That isn’t to say there’s an easy way out of the mess we find ourselves in, here in the 21st century. Indeed, I see only one way out: a critical mass of humanity coming to its senses and groping for a way to create a peace that that has more resonance than war. We don’t have much political leadership around this, especially among the planet’s dominant — and nuclear-armed — nation states. But there is some.
Finding it and connecting with it, however, seems almost beyond the realm of possibility. Robert Dodge of Physicians for Social Responsibility wrote recently, for instance, that the U.N.’s recent, month-long Review Conference on the 45-year-old Treaty on the Non-Proliferation of Nuclear Weapons “was officially a failure due to the refusal of the nuclear weapons states to present or even support real steps toward disarmament.”
COLE MELLINO OF ECOWATCH ON BUZZFLASH AT TRUTHOUT
killed at least 800 people and melted roads in New Delhi as temperatures neared 122 degrees Fahrenheit (50 degrees Celsius). India’s Meteorological Department issued heat warnings to several states where temperatures are projected to reach beyond 113 degrees Fahrenheit (45 degrees Celsius) over the next few days, according to AFP.India is in the midst of a major heatwave, which has
The worst-hit state Andhra Pradesh in southern India has recorded 551 deaths in the last week alone. Every summer, across the country, hundreds of Indians, especially the poorest members of society, die from extreme heat, while tens of thousands deal with power outages from an overstrained electric grid as air conditioning use soars, reports AFP.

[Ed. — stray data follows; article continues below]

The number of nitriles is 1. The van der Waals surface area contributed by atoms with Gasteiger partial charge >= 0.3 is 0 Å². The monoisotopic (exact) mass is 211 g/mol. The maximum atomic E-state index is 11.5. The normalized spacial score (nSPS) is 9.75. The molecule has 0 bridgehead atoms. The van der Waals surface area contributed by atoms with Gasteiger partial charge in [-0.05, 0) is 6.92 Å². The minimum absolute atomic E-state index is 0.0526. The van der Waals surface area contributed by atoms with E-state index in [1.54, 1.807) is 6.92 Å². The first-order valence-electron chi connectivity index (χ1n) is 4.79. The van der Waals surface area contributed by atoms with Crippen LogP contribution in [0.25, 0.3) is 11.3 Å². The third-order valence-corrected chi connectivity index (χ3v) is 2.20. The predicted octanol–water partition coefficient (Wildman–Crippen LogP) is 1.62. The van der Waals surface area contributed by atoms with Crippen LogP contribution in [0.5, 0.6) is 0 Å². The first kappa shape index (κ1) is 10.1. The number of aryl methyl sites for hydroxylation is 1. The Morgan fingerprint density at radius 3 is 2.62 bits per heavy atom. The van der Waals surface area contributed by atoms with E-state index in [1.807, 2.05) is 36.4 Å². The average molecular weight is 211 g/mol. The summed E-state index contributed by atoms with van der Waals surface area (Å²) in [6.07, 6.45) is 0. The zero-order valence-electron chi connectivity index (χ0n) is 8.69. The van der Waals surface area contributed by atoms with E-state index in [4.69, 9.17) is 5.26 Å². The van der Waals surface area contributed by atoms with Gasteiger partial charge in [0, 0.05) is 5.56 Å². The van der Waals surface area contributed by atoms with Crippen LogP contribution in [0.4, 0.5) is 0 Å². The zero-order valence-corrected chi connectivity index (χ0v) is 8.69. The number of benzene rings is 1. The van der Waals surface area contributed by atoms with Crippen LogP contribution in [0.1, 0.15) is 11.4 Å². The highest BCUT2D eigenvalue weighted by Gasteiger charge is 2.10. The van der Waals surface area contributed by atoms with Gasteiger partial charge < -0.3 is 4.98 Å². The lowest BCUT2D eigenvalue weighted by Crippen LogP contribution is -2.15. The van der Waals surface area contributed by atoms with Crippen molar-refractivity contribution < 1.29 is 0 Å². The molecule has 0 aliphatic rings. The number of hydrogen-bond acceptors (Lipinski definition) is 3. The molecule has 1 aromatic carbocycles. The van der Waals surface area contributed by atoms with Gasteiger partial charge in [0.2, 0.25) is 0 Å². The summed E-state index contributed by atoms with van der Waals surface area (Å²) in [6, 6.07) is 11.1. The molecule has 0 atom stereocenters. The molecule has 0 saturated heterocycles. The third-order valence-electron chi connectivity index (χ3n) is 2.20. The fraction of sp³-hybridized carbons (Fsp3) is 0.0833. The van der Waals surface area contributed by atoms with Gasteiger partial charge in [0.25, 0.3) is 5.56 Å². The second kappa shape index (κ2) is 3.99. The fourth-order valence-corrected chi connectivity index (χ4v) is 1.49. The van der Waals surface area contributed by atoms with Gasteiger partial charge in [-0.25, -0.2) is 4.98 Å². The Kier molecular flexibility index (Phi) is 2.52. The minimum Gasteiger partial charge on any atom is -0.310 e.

But this summer season is particularly bad, the most severe since 2010 when an estimated 250 people died from heat-related causes, which was said to be the worst since record-keeping began in the 1800s. The maximum temperature in the capital hit a two-year high of 45.5 degrees Celsius on Monday, which is five degrees higher than the seasonal average, reports the Hindustan Times. And, the death toll from heat mortality could be much higher than estimated because, according to Scroll.in, “the government counts only death by heat stroke and heat exhaustion as heat wave deaths. The narrow definition does not account for the way ‘heat exposure stresses underlying physiological systems,’ a study on heat mortality in Ahmedabad said.”
MARK KARLIN, EDITOR OF BUZZFLASH AT TRUTHOUT
On May 1, which is known as International Workers' Day in the former Soviet Union and still celebrated by many in the working class around the world, my wife and I arrived in St. Petersburg (formerly known as Leningrad until the dissolution of the USSR, when it reverted to its original name).
Upon exiting customs in the stunning new modern St. Petersburg Pulkovo International Airport terminal, we thought that we han mistakenly taken the wrong plane and landed in a US airport. After leaving customs, the first thing I saw was a large Starbucks on my right, followed by a McDonald's. Then I strolled over to get a bottle of juice from a Hudson News store, also located within the sleek terminal waiting area.
In fact, while waiting for our luggage, illuminated rotating posters advertised a French oil TOTAL, that the Putin government has been working with in Siberia. The posters - - like Shell or BP - promised a bright clean energy future, and the entire lugguage conveyor belt was branded with advertisements for TOTAL.company,